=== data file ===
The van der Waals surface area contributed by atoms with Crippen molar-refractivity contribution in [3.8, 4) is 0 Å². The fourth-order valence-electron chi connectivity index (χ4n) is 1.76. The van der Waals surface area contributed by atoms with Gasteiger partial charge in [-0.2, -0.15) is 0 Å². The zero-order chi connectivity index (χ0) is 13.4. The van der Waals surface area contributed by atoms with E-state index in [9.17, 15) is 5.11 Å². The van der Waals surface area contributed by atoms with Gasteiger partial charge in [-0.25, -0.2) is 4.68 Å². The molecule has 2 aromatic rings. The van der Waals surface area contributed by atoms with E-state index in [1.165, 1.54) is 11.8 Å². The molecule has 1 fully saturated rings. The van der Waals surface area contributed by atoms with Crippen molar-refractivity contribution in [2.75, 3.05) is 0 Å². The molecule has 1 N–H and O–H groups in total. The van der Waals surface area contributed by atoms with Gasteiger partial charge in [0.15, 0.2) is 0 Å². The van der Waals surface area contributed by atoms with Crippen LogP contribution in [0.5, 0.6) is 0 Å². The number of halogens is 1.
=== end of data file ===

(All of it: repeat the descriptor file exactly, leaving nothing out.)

The van der Waals surface area contributed by atoms with Crippen molar-refractivity contribution in [3.8, 4) is 0 Å². The fourth-order valence-electron chi connectivity index (χ4n) is 1.76. The van der Waals surface area contributed by atoms with Gasteiger partial charge in [-0.2, -0.15) is 0 Å². The zero-order chi connectivity index (χ0) is 13.4. The van der Waals surface area contributed by atoms with E-state index in [9.17, 15) is 5.11 Å². The van der Waals surface area contributed by atoms with Gasteiger partial charge in [-0.25, -0.2) is 4.68 Å². The molecule has 2 aromatic rings. The van der Waals surface area contributed by atoms with E-state index in [1.165, 1.54) is 11.8 Å². The molecule has 1 fully saturated rings. The van der Waals surface area contributed by atoms with Crippen molar-refractivity contribution in [2.75, 3.05) is 0 Å². The molecule has 1 N–H and O–H groups in total. The van der Waals surface area contributed by atoms with Gasteiger partial charge in [0.15, 0.2) is 0 Å². The van der Waals surface area contributed by atoms with Crippen LogP contribution in [0.5, 0.6) is 0 Å². The number of halogens is 1.